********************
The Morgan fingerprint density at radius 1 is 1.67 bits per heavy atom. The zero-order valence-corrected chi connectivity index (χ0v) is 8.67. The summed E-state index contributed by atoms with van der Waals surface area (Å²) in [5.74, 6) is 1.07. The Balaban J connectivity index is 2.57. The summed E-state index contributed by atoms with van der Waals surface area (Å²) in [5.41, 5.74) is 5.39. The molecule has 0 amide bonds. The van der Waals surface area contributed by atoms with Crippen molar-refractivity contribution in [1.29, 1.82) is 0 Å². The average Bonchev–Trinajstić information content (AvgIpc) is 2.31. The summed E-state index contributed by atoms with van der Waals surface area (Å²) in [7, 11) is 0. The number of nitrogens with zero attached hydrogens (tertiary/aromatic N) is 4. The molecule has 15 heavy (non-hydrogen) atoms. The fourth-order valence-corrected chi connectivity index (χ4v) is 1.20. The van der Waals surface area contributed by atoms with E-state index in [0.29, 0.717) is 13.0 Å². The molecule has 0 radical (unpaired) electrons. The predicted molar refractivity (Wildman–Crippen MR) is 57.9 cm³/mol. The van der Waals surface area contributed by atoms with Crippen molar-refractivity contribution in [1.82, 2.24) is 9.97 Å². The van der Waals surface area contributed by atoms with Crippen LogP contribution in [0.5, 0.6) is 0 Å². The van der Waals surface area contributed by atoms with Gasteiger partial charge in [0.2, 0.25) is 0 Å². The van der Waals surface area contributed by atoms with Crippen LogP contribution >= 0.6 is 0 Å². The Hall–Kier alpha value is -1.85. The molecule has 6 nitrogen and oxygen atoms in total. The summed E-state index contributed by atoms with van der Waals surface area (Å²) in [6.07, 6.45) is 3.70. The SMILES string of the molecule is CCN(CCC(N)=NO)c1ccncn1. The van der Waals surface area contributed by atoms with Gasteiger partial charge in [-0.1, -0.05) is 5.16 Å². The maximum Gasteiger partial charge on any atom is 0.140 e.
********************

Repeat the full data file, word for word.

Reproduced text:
The Morgan fingerprint density at radius 1 is 1.67 bits per heavy atom. The zero-order valence-corrected chi connectivity index (χ0v) is 8.67. The summed E-state index contributed by atoms with van der Waals surface area (Å²) in [5.74, 6) is 1.07. The Balaban J connectivity index is 2.57. The summed E-state index contributed by atoms with van der Waals surface area (Å²) in [5.41, 5.74) is 5.39. The molecule has 0 amide bonds. The van der Waals surface area contributed by atoms with Crippen molar-refractivity contribution in [1.29, 1.82) is 0 Å². The average Bonchev–Trinajstić information content (AvgIpc) is 2.31. The summed E-state index contributed by atoms with van der Waals surface area (Å²) in [7, 11) is 0. The number of nitrogens with zero attached hydrogens (tertiary/aromatic N) is 4. The molecule has 15 heavy (non-hydrogen) atoms. The fourth-order valence-corrected chi connectivity index (χ4v) is 1.20. The van der Waals surface area contributed by atoms with E-state index in [0.29, 0.717) is 13.0 Å². The molecule has 0 radical (unpaired) electrons. The predicted molar refractivity (Wildman–Crippen MR) is 57.9 cm³/mol. The van der Waals surface area contributed by atoms with Crippen molar-refractivity contribution in [1.82, 2.24) is 9.97 Å². The van der Waals surface area contributed by atoms with Crippen LogP contribution in [0.5, 0.6) is 0 Å². The van der Waals surface area contributed by atoms with Gasteiger partial charge in [0.2, 0.25) is 0 Å². The van der Waals surface area contributed by atoms with Crippen LogP contribution >= 0.6 is 0 Å². The Hall–Kier alpha value is -1.85. The molecule has 6 nitrogen and oxygen atoms in total. The summed E-state index contributed by atoms with van der Waals surface area (Å²) in [6.07, 6.45) is 3.70. The SMILES string of the molecule is CCN(CCC(N)=NO)c1ccncn1. The van der Waals surface area contributed by atoms with Gasteiger partial charge in [-0.1, -0.05) is 5.16 Å². The maximum Gasteiger partial charge on any atom is 0.140 e.